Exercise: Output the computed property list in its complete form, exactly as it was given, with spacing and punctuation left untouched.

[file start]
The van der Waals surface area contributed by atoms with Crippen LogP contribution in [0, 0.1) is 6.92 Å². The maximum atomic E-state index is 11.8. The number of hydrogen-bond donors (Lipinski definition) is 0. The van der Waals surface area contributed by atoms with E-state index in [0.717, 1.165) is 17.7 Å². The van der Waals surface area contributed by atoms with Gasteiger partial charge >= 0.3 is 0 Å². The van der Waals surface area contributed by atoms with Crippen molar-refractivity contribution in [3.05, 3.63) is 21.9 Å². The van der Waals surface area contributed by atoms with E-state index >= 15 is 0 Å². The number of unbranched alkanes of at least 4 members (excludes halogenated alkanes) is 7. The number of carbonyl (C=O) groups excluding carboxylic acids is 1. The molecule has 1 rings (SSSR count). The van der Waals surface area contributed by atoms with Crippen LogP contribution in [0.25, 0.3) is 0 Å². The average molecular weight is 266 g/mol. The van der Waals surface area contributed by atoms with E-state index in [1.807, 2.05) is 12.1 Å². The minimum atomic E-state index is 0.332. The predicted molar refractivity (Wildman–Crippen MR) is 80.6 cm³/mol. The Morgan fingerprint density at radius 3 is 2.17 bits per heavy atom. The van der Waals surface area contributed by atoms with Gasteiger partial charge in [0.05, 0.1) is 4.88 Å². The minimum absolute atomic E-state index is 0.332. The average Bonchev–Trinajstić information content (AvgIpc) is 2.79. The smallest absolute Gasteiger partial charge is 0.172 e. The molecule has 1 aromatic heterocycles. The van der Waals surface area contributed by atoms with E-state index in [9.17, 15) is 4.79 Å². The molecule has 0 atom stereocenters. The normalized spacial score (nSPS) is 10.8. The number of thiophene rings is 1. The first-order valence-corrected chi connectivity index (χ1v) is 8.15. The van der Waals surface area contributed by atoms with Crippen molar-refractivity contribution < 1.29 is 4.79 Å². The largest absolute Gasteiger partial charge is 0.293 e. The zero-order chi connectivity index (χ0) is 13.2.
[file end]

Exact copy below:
The van der Waals surface area contributed by atoms with Crippen LogP contribution in [0, 0.1) is 6.92 Å². The maximum atomic E-state index is 11.8. The number of hydrogen-bond donors (Lipinski definition) is 0. The van der Waals surface area contributed by atoms with E-state index in [0.717, 1.165) is 17.7 Å². The van der Waals surface area contributed by atoms with Gasteiger partial charge >= 0.3 is 0 Å². The van der Waals surface area contributed by atoms with Crippen molar-refractivity contribution in [3.05, 3.63) is 21.9 Å². The van der Waals surface area contributed by atoms with E-state index >= 15 is 0 Å². The number of unbranched alkanes of at least 4 members (excludes halogenated alkanes) is 7. The number of carbonyl (C=O) groups excluding carboxylic acids is 1. The molecule has 1 rings (SSSR count). The van der Waals surface area contributed by atoms with Crippen LogP contribution in [0.25, 0.3) is 0 Å². The average molecular weight is 266 g/mol. The van der Waals surface area contributed by atoms with E-state index in [1.807, 2.05) is 12.1 Å². The minimum atomic E-state index is 0.332. The predicted molar refractivity (Wildman–Crippen MR) is 80.6 cm³/mol. The Morgan fingerprint density at radius 3 is 2.17 bits per heavy atom. The van der Waals surface area contributed by atoms with Gasteiger partial charge in [0.05, 0.1) is 4.88 Å². The minimum absolute atomic E-state index is 0.332. The average Bonchev–Trinajstić information content (AvgIpc) is 2.79. The smallest absolute Gasteiger partial charge is 0.172 e. The molecule has 1 aromatic heterocycles. The van der Waals surface area contributed by atoms with E-state index in [9.17, 15) is 4.79 Å². The molecule has 0 atom stereocenters. The normalized spacial score (nSPS) is 10.8. The number of thiophene rings is 1. The first-order valence-corrected chi connectivity index (χ1v) is 8.15. The van der Waals surface area contributed by atoms with Crippen molar-refractivity contribution < 1.29 is 4.79 Å². The largest absolute Gasteiger partial charge is 0.293 e. The zero-order chi connectivity index (χ0) is 13.2.